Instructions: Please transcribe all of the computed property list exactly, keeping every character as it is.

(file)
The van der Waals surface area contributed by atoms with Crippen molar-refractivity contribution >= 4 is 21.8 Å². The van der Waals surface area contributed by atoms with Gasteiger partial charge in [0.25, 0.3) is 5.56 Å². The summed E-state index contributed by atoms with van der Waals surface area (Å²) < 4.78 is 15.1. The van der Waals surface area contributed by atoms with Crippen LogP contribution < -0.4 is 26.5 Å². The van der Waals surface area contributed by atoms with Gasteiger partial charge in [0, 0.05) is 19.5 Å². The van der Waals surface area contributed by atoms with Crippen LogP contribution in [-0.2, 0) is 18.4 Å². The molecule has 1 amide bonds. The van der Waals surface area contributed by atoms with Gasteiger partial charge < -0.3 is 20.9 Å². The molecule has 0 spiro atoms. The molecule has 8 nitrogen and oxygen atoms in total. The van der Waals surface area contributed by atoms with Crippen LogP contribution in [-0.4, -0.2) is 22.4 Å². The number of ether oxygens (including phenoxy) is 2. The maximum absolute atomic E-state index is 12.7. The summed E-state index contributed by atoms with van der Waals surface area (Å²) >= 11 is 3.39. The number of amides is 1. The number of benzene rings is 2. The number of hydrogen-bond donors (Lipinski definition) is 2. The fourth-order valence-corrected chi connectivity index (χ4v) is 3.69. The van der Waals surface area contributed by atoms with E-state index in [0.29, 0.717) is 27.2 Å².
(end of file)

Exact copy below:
The van der Waals surface area contributed by atoms with Crippen molar-refractivity contribution >= 4 is 21.8 Å². The van der Waals surface area contributed by atoms with Gasteiger partial charge in [0.25, 0.3) is 5.56 Å². The summed E-state index contributed by atoms with van der Waals surface area (Å²) < 4.78 is 15.1. The van der Waals surface area contributed by atoms with Crippen LogP contribution < -0.4 is 26.5 Å². The van der Waals surface area contributed by atoms with Gasteiger partial charge in [0, 0.05) is 19.5 Å². The van der Waals surface area contributed by atoms with Crippen LogP contribution in [-0.2, 0) is 18.4 Å². The molecule has 1 amide bonds. The van der Waals surface area contributed by atoms with Gasteiger partial charge < -0.3 is 20.9 Å². The molecule has 0 spiro atoms. The molecule has 8 nitrogen and oxygen atoms in total. The van der Waals surface area contributed by atoms with Crippen LogP contribution in [-0.4, -0.2) is 22.4 Å². The number of ether oxygens (including phenoxy) is 2. The maximum absolute atomic E-state index is 12.7. The summed E-state index contributed by atoms with van der Waals surface area (Å²) >= 11 is 3.39. The number of amides is 1. The number of benzene rings is 2. The number of hydrogen-bond donors (Lipinski definition) is 2. The fourth-order valence-corrected chi connectivity index (χ4v) is 3.69. The van der Waals surface area contributed by atoms with E-state index in [0.29, 0.717) is 27.2 Å².